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Please begin with an informative title:

There is widespread agreement that the most important environmental issue that our generation faces is our changing climate. In fact, it might be the single most pressing issue that we must tackle in our lifetimes. Fortunately, Americans—at least most Americans—are waking up to the hard truth.


You must enter an Intro for your Diary Entry between 300 and 1150 characters long (that's approximately 50-175 words without any html or formatting markup).

According to a recent national poll by Pew Research Center, 67% of Americans have accepted the fact that our planet has been warming over the past several decades at alarming rates. This is good news, because this is in line with the overwhelming scientific consensus on the question, and so we’re at least on the same page as science.

However, an alarming number of Republicans still continue to deny reality and insist that climate change is some type of liberal fraud perpetrated by the Democratic Party. In fact, among the Republicans who identify with the Tea Party, only one out of four think that climate change is a real phenomenon and only 9% think it is caused by humans. Those are small numbers when contrasted with the 84% of Democrats who acknowledge the seriousness of climate change for what it is.

Republicans might be sleeping comfortably thinking that this is just a theoretical discussion, but they couldn't be more mistaken. The truth is that we’ve already paid an extremely high cost for our disregard for the environment, and the stakes are only going to get higher the longer we wait.  

According to recent findings reported in the New England Journal of Medicine, over the last four decades there has been a sharp increase in the number of natural disasters around the world. We’ve been hit hard in America as of late, but it’s far from being just about us—in the last twenty years, natural disasters have adversely affected on average over 200 million people around the world.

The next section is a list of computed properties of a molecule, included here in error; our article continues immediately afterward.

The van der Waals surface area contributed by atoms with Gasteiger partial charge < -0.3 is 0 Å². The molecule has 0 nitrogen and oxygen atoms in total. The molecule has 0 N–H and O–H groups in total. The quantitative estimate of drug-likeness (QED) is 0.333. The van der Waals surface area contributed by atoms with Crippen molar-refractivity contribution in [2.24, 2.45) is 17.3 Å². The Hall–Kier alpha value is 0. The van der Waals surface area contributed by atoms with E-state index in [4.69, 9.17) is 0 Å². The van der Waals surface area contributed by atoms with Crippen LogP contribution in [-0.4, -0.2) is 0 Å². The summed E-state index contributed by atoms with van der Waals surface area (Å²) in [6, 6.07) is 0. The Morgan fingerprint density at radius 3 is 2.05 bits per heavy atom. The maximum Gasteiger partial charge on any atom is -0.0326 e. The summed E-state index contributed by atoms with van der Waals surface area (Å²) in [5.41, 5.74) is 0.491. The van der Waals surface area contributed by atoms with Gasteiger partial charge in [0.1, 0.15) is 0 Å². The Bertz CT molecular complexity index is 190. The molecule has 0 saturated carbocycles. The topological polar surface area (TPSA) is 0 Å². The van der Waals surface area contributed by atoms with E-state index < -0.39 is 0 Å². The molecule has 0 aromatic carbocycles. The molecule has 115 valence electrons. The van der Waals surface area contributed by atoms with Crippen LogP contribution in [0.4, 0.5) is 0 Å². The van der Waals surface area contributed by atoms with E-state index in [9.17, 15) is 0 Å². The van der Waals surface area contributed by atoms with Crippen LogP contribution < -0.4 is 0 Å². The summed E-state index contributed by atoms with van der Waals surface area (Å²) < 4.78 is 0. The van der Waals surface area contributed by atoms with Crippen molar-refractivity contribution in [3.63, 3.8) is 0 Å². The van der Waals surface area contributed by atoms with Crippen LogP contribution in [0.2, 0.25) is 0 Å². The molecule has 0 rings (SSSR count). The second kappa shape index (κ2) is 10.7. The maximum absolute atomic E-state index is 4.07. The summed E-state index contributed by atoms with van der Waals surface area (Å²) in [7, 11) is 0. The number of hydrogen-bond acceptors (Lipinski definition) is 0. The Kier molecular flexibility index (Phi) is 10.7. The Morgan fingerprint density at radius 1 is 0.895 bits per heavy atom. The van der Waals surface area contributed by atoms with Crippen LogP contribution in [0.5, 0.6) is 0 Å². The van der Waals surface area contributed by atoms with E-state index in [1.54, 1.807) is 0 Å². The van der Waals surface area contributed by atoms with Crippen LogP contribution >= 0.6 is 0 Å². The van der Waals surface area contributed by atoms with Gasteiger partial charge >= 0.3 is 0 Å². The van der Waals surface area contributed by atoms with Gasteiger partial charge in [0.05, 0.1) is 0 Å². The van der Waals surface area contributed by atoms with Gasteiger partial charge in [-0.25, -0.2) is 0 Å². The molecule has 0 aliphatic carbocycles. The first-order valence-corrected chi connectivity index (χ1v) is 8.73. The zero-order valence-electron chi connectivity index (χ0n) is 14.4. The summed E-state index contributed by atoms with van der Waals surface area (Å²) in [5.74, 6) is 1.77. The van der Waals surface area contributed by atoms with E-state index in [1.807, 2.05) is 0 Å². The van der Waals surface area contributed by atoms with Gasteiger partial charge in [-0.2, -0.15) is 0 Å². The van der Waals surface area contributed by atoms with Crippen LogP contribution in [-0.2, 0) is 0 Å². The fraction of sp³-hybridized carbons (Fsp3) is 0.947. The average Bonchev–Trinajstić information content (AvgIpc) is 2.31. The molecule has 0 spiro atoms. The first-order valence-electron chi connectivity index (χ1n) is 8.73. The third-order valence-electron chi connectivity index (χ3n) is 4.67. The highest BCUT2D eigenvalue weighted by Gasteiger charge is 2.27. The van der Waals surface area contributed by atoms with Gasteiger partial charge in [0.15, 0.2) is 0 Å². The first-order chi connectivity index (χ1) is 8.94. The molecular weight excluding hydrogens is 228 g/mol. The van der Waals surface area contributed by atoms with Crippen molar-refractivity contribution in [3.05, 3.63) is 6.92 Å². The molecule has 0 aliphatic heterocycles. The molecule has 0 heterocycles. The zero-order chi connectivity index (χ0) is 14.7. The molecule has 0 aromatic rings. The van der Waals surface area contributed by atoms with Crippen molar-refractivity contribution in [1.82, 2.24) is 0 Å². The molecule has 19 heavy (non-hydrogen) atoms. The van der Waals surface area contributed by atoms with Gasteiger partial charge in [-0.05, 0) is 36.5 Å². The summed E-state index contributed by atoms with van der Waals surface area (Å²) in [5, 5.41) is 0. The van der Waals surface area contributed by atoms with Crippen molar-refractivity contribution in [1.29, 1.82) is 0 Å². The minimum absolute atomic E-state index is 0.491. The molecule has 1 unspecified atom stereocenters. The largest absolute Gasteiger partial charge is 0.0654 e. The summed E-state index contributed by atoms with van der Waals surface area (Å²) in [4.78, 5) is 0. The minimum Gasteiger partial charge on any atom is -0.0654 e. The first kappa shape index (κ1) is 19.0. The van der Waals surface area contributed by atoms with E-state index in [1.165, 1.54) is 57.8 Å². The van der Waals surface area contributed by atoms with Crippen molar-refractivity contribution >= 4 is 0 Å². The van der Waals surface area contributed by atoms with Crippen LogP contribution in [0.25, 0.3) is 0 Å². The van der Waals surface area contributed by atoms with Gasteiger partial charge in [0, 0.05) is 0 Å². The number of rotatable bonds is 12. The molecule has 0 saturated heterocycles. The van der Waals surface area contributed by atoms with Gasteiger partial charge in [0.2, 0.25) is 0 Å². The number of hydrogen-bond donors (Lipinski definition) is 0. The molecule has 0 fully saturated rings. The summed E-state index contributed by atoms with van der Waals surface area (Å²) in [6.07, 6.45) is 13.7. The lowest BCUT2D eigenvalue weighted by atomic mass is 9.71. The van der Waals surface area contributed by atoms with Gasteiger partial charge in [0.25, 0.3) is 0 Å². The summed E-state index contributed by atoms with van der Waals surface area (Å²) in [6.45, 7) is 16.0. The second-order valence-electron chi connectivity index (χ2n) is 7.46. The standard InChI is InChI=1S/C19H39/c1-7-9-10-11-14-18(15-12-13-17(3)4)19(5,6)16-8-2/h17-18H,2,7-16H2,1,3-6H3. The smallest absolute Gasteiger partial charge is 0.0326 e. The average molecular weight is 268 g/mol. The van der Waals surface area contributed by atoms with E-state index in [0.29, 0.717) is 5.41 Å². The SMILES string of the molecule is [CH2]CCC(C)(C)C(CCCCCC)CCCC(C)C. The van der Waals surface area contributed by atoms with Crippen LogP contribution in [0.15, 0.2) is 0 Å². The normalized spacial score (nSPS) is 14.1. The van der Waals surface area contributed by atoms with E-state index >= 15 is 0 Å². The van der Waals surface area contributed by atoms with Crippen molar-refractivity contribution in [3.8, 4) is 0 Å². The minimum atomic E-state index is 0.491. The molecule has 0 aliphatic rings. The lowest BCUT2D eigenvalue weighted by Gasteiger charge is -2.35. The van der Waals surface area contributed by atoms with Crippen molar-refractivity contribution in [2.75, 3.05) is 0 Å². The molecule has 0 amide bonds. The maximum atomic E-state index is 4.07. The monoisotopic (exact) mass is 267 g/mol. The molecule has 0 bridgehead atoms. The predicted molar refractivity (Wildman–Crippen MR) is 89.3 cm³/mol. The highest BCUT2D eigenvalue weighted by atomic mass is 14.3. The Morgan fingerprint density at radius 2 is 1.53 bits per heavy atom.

If we don’t start paying attention to climate-related disasters, scientists warn that it’s only going to get worse. Republican climate-change deniers should pay special attention to this statistic: between the year 2000 and 2009, there were three times as many natural disasters as in the 1980s. The overwhelming majority of these disasters are connected with the changing climate.

Even if one doesn't accept the connection between past disasters and climate change, NASA scientists believe it is almost certain that it will have a dangerous impact on future disasters. If more than 9 out of 10 scientists polled by Pew know this to be true, why can’t the Republicans come around?

It’s time we started speaking in the language of Republicans when it comes to climate change: money. If we switch the paradigm away from abstract science—which clearly makes them uncomfortable—and switch the discussion to dollars and cents, maybe then they’ll come around. According to the World Bank, natural disasters have cost the world $3.8 trillion just since 1980.

That astronomically high number is only going to get higher the longer we wait before taking meaningful policy action. As it stands now, the frequency of natural disasters make it seem like we should always be expecting one tomorrow, and anyone with the slightest foresight probably owns at least one bug out bag for their family in case of an emergency.

Republicans hate government spending, but the skyrocketing costs of disaster management can easily be prevented by passing substantial environmental reforms. Instead of attacking the EPA, the money-centric Tea Partiers should work with America’s leading scientists to ensure that we do whatever we can to prevent disasters before they occur. This means an acceptance of reality, tougher regulations, and a pledge to leave the divisive politics behinds and begin working with scientists across the spectrum.

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